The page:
“They told me that she wasn’t going to survive,” recalls Lesly. “They told me that if I kept the baby I was putting my life at risk. They basically declared her dead in a sense.”
Devastated, the 23-year-old New Jersey native decided to move back home in search of a second opinion and a ray of hope.
“I took a leap of faith,” she recalls. That leap landed her at Children’s Hospital of Philadelphia’s Center for Fetal Diagnosis and Treatment for an evaluation.
A plan of action
The Center’s team gave Lesly the hope she so desperately sought. Knowing the large tumor (a type of giant neck mass) would hinder Lilly’s ability to breathe on her own after birth, the team devised a plan to monitor the tumor’s growth every two weeks, and then deliver the baby via the ex utero intrapartum treatment (EXIT) procedure.
In an EXIT procedure, medical teams would open the uterus almost as they would in a C-section, but before cutting the umbilical cord, they would perform surgery on Lilly to remove a large portion of the tumor. This technique would make sure Lilly continued to receive oxygen and nutrients from Lesly while the team worked to create an airway. Once enough of the tumor was removed to establish an airway, they would cut the umbilical cord and complete the delivery.
At 26 weeks, Lesly moved from her mother’s home in Northern New Jersey, almost two hours away from CHOP, to a hotel less than an hour away. Then, at around 30 weeks or so, when checkups at the Center increased to once a week, Lesly moved to the Ronald McDonald House in Camden, N.J., just a 15-minute drive away from the hospital. She stayed there for the duration of the pregnancy.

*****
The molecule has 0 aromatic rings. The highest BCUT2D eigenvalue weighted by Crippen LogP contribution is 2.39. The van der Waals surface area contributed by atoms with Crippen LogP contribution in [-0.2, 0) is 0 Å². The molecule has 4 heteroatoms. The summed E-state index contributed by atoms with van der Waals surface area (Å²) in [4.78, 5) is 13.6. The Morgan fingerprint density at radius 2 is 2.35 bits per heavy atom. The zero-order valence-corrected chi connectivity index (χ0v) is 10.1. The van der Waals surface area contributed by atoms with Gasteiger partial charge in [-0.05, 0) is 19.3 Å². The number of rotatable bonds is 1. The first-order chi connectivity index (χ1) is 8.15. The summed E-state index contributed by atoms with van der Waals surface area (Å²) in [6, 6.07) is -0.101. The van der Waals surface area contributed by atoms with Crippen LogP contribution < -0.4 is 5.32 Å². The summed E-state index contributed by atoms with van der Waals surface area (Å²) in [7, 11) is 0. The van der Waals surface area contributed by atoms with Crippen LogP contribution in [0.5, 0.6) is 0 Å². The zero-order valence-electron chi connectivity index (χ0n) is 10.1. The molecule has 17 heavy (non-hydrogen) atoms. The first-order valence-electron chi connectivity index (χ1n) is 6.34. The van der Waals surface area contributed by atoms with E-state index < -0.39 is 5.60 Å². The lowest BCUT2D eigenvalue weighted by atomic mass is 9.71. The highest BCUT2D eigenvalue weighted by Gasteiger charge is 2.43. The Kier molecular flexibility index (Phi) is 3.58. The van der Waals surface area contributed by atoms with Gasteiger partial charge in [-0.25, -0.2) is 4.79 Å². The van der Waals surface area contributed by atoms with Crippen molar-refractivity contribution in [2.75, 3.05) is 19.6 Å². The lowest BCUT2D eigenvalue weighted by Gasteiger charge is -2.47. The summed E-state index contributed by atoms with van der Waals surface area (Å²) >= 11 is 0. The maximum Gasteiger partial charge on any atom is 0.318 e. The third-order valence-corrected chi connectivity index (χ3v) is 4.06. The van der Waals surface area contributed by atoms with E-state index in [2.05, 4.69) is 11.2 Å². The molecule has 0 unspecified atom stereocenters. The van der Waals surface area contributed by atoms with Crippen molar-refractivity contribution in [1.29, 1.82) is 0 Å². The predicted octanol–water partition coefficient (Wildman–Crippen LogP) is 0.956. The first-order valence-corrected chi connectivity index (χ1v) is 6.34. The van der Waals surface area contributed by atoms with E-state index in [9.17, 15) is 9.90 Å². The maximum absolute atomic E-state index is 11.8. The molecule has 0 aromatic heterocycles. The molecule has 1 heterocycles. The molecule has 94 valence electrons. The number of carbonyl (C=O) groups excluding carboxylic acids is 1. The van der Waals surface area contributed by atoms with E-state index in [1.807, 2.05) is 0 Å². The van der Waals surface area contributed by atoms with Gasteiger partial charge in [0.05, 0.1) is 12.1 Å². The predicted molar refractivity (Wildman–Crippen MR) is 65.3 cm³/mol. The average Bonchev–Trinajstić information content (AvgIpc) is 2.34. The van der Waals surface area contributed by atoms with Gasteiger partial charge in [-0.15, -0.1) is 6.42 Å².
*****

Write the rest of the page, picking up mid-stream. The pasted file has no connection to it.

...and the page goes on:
Documenting Lilly’s arrival
At one checkup, Lesly was approached about being part of a documentary PBS was filming on the Center. She ultimately became one of four awe-inspiring stories told in “TWICE BORN: Stories from the Special Delivery Unit,” a three-part series that aired on PBS in the spring of 2015. It follows four families as they face the prenatal diagnosis of birth defects and make decisions about life-changing procedures.
“They filmed me, but I was so concentrated on what was going on it didn’t feel like they were there,” says Lesly. “I’m glad I did it.”
Less than a week after that checkup, Lilly was born via EXIT procedure in the Garbose Family Special Delivery Unit (SDU), the first unit of its kind in the world. Lilly needed a tracheostomy to help her breathe at birth, but the procedure went well. Lesly was thrilled to finally meet her baby girl.
“It was amazing. I don’t think I could have a baby anywhere else. Even though it was a traumatic, hard situation, they made it better for me, where I didn’t feel that way. I think that really helped.” — Lesly, about her delivery in the SDU
An ongoing adventure
Lilly’s recovery was a long one. But for a little girl who wasn’t expected to survive, every step is a breakthrough moment.
She spent two months in the Newborn/Infant Intensive Care Unit and three months in the Pediatric Intensive Care Unit. Since birth, she has undergone 10 surgeries to remove the rest of the mass and help reconstruct her face.
Lilly is now 4, attending full-day pre-K, and doing amazing, says her mom. She recently had her trach removed and had a fistula closed. She still has a G-tube and has some speech delays which she sees a therapist for, but other than that, Lilly is just like any other kid her age. She eats by mouth, walks, runs and does ballet, and she loves to color, swim, watch movies and ride roller coasters.
“She’s adventurous,” says her mom. “She loves everything. She’s a very fun little girl. I can’t believe it’s only been four years. When I see her and I see all the things that she does, it’s unbelievable.”
Lesly is now studying to be a nurse, inspired by those who provided care during her pregnancy and Lilly’s recovery. As she pursues this new dream of her own, she makes sure to instill in Lilly the belief that the sky’s the limit.
“I have a lot of hope in her and I think that she can do anything she sets her mind to,” says Lesly. “I tell her that all the time and I treat her like a normal child, and that has helped her as well. There is nothing that she cannot do.”
Originally published October 2016
Updated January 2018